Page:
The Minnesota Department of Natural Resources Seeks Public Input on New Wolf Plan

Image by Steve Felberg from Pixabay

The Minnesota Department of Natural Resources (DNR) is hosting three live virtual open houses this fall to solicit feedback on the future of the state’s wolf management plan. Starting on September 29th, each meeting will target a different area of the state, beginning with the northwest.

While location-based participation is preferred, people from all over are invited to join. However, you must register before the sessions begin. Registration opens on September 21st and submitting questions in advanced is encouraged.

The open houses come on the heels of a wolf public attitudes survey that was conducted this summer by the DNR and the University of Minnesota. The survey showed overwhelming support for having wolves on the landscape, but there is a small minority who see them in a less favorable light, mainly ranchers and hunters.

With wolves set to lose federal endangered species protections by the end of this year, the state of Minnesota is in the process of crafting an updated version of their wolf management plan, which they hope to unveil sometime early next year. Wolves mean so many things to different people, so getting feedback from all stakeholders is key to having a plan that works for as many groups as possible.

“Discussions about wolves bring out opinions from a broad range of interests,” said Dan Stark, DNR wolf management specialist, on the DNR website. “These public meetings are part of a broader process to update the plan and give people an opportunity to share their views.”

The second and third meetings will be held on October 6th and 8th and will focus on Central and southern Minnesota, including the Twin Cities metro area, and Northeastern Minnesota, respectively.

In addition to getting feedback from the public, the DNR is working with an advisory committee and a technical committee to help develop the new plan. Both groups include a diverse array of representatives ranging from advocacy groups to trapping associations.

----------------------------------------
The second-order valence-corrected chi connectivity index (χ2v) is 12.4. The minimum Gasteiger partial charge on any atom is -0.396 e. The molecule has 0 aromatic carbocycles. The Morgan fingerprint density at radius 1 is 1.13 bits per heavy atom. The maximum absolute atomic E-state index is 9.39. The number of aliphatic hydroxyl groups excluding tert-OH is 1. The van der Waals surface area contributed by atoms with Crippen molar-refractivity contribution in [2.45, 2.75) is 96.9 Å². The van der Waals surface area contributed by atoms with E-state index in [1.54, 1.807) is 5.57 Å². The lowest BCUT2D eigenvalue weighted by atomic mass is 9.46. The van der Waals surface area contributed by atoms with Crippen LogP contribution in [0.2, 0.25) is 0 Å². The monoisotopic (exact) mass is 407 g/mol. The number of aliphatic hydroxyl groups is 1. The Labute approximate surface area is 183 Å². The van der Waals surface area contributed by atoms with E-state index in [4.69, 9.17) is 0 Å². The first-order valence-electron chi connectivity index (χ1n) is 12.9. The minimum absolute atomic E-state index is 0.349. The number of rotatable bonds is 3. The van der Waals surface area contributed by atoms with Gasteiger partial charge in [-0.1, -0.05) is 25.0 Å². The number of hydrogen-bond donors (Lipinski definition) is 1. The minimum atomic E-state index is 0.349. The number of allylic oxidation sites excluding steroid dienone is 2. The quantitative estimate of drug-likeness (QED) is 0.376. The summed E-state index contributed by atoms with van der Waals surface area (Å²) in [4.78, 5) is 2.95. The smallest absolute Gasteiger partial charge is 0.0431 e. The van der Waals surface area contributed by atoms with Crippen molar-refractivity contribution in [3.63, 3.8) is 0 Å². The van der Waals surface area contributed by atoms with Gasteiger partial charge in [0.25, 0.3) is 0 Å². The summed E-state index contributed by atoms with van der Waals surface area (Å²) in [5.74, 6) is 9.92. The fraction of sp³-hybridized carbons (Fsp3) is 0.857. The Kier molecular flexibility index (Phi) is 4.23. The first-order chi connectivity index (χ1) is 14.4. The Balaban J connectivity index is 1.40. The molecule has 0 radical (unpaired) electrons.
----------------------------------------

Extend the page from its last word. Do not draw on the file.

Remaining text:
These sessions will be another chance for the department to gauge interest and see where the public stands on wolves. More importantly, this will be a chance for the public to engage, in real time, with the folks who craft wolf policy in the state.

“We look forward to having a dialogue about wolves in Minnesota,” Stark said. “What people think about where and how many wolves we have, conflicts regarding livestock depredation, the interrelationship of wolf and prey species, and future wolf management options are all important topics.”

If you can’t make it, there will also be a public comment period from September 29th – November 1st.

For many wolf lovers, it is hoped that the increased opportunities for advocates and tribes to engage will mean a better outcome for wolves. The previous iteration leaned heavily on input from ranchers and hunters, which meant killing wolves for sport was the preferred management tool. Let’s hope this time they get it right.

2 thoughts on “The Minnesota Department of Natural Resources Seeks Public Input on New Wolf Plan

  1. Thank you for the notice. I am in no way shape or form for anyone killing wolves or coyotes. If government agencies determine (backed by science and explained to the public) somehow that there are too many wolves, coyotes, cougars, bobcat etc. then I believe the agency “professionals” need to be the ones who should be required to do the extermination though the thought of even that disturbs me. I don’t understand how sapiens can over-populate and do the damage to the earth that we do yet the few wolves that have been repopulated should be hunted by the hunters for sport using dogs. There is no rational reason to hunt our predators. How are cows more important to the natural environment than our predators? It’s time we as a society stand up to oppose the oppression of our predators especially when done for SPORT or to protect our cows.

  2. The ‘rational reason’ to kill off predators is because they have to eat to live & prey animals are only allowed to be eaten by hominid animals, e.g. sport hunted deer, elk, or cows (live-stocked.) If a hominid eats, it’s sustenance, when wildlife eats, it’s called depredation. Environmental science has already backed facts that increasing human population is depleting earth’s reserves, e.g. fresh water (incl. the two largest western underground aquifers) & subsequently agricultural supplies. And govt. agencies therefore determined that wildlife predator species have to be kept from over-populating. Go figure? But Govt. agencies also derive income from hunters & trappers who pay a license fee to the state to kill wildlife & whenever something appears to be inexplicable, you just have to look to the dollar for the answer.

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